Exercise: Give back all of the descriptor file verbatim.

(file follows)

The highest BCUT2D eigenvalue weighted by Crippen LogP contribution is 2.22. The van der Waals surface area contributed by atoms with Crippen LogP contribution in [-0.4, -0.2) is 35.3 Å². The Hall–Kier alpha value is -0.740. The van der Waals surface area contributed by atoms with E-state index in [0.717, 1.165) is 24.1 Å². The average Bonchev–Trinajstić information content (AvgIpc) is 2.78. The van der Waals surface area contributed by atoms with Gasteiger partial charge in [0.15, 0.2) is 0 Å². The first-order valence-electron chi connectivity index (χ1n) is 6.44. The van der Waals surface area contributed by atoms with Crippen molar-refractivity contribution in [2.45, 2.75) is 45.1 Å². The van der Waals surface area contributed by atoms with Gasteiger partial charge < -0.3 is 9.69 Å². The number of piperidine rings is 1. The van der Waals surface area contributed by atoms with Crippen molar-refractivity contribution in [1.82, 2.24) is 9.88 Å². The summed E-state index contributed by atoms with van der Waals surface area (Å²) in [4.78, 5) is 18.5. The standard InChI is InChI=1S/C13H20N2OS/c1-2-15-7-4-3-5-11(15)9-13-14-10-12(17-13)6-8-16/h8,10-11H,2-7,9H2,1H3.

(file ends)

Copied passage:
The highest BCUT2D eigenvalue weighted by Crippen LogP contribution is 2.22. The van der Waals surface area contributed by atoms with Crippen LogP contribution in [-0.4, -0.2) is 35.3 Å². The Hall–Kier alpha value is -0.740. The van der Waals surface area contributed by atoms with E-state index in [0.717, 1.165) is 24.1 Å². The average Bonchev–Trinajstić information content (AvgIpc) is 2.78. The van der Waals surface area contributed by atoms with Gasteiger partial charge in [0.15, 0.2) is 0 Å². The first-order valence-electron chi connectivity index (χ1n) is 6.44. The van der Waals surface area contributed by atoms with Crippen molar-refractivity contribution in [2.45, 2.75) is 45.1 Å². The van der Waals surface area contributed by atoms with Gasteiger partial charge < -0.3 is 9.69 Å². The number of piperidine rings is 1. The van der Waals surface area contributed by atoms with Crippen molar-refractivity contribution in [1.82, 2.24) is 9.88 Å². The summed E-state index contributed by atoms with van der Waals surface area (Å²) in [4.78, 5) is 18.5. The standard InChI is InChI=1S/C13H20N2OS/c1-2-15-7-4-3-5-11(15)9-13-14-10-12(17-13)6-8-16/h8,10-11H,2-7,9H2,1H3.